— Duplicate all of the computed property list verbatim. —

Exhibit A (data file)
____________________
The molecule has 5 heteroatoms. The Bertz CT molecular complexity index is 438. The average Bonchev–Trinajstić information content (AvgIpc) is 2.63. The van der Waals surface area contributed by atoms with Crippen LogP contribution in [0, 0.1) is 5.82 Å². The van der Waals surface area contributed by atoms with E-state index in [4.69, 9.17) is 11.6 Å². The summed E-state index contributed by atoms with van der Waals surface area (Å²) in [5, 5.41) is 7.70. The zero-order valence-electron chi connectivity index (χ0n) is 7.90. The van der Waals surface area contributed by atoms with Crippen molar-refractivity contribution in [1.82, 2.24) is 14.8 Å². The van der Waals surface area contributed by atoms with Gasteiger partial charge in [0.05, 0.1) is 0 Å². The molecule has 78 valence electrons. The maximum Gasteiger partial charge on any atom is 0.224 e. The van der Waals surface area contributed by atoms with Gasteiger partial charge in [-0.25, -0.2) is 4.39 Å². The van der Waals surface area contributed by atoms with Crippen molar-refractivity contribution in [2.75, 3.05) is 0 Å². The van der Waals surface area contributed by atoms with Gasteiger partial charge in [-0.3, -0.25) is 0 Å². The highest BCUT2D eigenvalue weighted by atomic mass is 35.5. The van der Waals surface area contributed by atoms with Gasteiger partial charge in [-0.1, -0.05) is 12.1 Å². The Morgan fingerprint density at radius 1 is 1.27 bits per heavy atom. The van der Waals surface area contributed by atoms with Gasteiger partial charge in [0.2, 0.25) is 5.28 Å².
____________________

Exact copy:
The molecule has 5 heteroatoms. The Bertz CT molecular complexity index is 438. The average Bonchev–Trinajstić information content (AvgIpc) is 2.63. The van der Waals surface area contributed by atoms with Crippen LogP contribution in [0, 0.1) is 5.82 Å². The van der Waals surface area contributed by atoms with E-state index in [4.69, 9.17) is 11.6 Å². The summed E-state index contributed by atoms with van der Waals surface area (Å²) in [5, 5.41) is 7.70. The zero-order valence-electron chi connectivity index (χ0n) is 7.90. The van der Waals surface area contributed by atoms with Crippen molar-refractivity contribution in [1.82, 2.24) is 14.8 Å². The van der Waals surface area contributed by atoms with Gasteiger partial charge in [0.05, 0.1) is 0 Å². The molecule has 78 valence electrons. The maximum Gasteiger partial charge on any atom is 0.224 e. The van der Waals surface area contributed by atoms with Gasteiger partial charge in [-0.25, -0.2) is 4.39 Å². The van der Waals surface area contributed by atoms with Crippen molar-refractivity contribution in [2.75, 3.05) is 0 Å². The van der Waals surface area contributed by atoms with Gasteiger partial charge in [-0.3, -0.25) is 0 Å². The highest BCUT2D eigenvalue weighted by atomic mass is 35.5. The van der Waals surface area contributed by atoms with Gasteiger partial charge in [-0.1, -0.05) is 12.1 Å². The Morgan fingerprint density at radius 1 is 1.27 bits per heavy atom. The van der Waals surface area contributed by atoms with Gasteiger partial charge in [0.2, 0.25) is 5.28 Å².